- House oversight committee seeks reason for missing information
- Drugmaker has provided only `nonprivileged' documents
Valeant Pharmaceuticals International Inc. hasn’t given members of Congress all the documents they have sought as part of a probe into the company’s drug pricing practices, and lawmakers want to know why.
Leaders of the House Committee on Oversight and Government Reform wrote to Valeant Chief Executive Officer Michael Pearson on Thursday, asking him to explain why the drugmaker hasn’t turned over the information originally requested in August, according to a statement from Committee Chairman Jason Chaffetz, a Republican from Utah, and the ranking Democrat on the committee, Representative Elijah Cummings of Maryland.
The committee held a hearing last month on price increases throughout the pharmaceutical industry, and grilled Valeant as well as controversial former drug executive Martin Shkreli.
Valeant has provided documents it considers “nonprivileged,” according to the lawmakers’ statement. Chaffetz and Cummings asked Pearson to provide a list describing each document the company has withheld and the reason for not turning it over to the committee.
“Based on the information you provide in response to this request, the committee will be able to evaluate the basis for your decision to withhold these documents and determine whether, and to what extent, such documents should be provided,” the lawmakers wrote.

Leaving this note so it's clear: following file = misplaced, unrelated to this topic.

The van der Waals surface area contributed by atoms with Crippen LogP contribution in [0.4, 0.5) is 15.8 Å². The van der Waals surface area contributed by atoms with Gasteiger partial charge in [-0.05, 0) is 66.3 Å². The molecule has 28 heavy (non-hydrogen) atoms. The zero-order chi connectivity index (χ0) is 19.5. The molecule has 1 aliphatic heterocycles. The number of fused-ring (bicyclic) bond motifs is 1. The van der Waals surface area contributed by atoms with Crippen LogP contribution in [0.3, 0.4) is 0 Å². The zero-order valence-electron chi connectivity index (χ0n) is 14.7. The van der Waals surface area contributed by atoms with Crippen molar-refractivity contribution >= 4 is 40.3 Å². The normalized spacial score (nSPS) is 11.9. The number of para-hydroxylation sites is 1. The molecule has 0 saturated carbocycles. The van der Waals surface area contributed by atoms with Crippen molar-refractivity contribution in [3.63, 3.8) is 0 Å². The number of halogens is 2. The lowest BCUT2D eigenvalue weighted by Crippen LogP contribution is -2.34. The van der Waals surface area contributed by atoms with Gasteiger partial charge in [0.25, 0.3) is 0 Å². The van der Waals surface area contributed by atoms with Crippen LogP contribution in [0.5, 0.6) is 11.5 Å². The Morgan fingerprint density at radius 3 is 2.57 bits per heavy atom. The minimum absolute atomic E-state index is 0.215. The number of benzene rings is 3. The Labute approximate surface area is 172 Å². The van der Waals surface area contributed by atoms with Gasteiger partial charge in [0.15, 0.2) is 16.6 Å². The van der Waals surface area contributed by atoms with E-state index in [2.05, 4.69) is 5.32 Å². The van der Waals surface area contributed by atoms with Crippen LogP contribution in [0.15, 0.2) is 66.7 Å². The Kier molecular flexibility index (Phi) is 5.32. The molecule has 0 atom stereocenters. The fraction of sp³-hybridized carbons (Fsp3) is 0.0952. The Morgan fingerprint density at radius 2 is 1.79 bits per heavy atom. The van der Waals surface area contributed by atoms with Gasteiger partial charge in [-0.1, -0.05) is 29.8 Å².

Valeant has already provided the committee with 78,000 pages of documents and is creating the list lawmakers requested, said Robert Kelner, a partner at Covington & Burling who represents the company.
“As is standard procedure for any company responding to a congressional investigation and engaged in litigation, we have declined to produce documents covered by the attorney-client privilege,” Kelner said. “We have cooperated with the committee’s review from the beginning and look forward to providing them with that log, pursuant to their request.”
Valeant has also failed to provide transcribed interviews with executives and documents associated with its now-severed relationship with a mail-order pharmacy, according to Chaffetz and Cummings.
The shares fell less than 1 percent to close at $66.15 in New York.